This chapter considers the nature of religion and myth, and the reasons why most westerners view the so-called primitive religions as less coherent and perfect than the world's “great” religions. The major cause of this view, beyond the tendency to see one's own religion as more advanced and therefore superior, is the nature of myth itself. Small, preliterate societies must preserve their traditions in a form that can be memorized and understood by a wide range of listeners, not just the most philosophical ceremonialists. To the extent that Navajo myth and religion represent North American religions in general, the chapter concludes that the religions of precontact North America are no less comprehensive or sophisticated than those of the civilized Western world, and that our lack of understanding results from the paucity of data rather than any deficiency of the primitive intellect.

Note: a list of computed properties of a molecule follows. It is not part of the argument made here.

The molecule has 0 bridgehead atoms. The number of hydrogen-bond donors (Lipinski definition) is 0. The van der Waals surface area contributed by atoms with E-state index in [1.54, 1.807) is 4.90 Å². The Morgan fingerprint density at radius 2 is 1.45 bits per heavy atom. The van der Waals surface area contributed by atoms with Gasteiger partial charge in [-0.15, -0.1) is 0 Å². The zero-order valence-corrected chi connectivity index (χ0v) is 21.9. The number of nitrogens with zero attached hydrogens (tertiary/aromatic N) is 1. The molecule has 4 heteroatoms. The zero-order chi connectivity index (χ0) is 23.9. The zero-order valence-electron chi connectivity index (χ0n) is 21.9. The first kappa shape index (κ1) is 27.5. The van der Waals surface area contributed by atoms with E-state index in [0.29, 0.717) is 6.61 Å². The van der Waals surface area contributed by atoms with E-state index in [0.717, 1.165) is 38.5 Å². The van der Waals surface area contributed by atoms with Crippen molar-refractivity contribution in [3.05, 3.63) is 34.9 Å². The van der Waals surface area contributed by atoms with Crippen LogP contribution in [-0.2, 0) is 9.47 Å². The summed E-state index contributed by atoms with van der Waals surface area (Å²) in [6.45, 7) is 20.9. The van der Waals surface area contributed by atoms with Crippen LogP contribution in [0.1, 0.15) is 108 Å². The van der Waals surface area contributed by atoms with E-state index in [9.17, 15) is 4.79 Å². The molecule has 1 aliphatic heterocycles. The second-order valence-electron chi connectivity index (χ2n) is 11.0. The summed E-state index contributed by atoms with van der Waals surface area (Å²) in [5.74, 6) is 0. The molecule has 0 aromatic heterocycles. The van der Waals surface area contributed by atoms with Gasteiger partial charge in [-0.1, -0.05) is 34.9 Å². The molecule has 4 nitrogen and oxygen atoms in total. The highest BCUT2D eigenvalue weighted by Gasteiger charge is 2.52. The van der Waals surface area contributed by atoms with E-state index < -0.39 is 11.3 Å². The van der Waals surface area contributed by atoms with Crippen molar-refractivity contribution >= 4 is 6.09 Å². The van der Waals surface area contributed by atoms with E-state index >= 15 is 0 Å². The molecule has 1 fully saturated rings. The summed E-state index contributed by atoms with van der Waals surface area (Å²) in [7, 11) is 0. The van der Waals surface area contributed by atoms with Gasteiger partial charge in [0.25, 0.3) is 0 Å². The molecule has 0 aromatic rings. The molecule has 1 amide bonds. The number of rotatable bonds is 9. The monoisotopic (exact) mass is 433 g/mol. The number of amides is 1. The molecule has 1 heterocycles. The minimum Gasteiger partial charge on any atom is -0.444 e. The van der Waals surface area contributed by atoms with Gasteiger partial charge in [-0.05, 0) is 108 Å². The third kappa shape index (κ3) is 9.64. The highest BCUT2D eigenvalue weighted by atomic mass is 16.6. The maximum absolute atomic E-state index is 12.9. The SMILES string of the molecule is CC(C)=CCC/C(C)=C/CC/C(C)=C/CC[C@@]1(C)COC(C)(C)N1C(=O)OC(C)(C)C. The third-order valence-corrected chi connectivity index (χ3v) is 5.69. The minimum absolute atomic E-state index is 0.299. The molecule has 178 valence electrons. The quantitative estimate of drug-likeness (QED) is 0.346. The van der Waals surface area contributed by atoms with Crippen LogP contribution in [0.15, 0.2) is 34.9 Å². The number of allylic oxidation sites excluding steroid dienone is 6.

California Scholarship Online requires a subscription or purchase to access the full text of books within the service. Public users can however freely search the site and view the abstracts and keywords for each book and chapter.
If you think you should have access to this title, please contact your librarian.
To troubleshoot, please check our FAQs, and if you can't find the answer there, please contact us.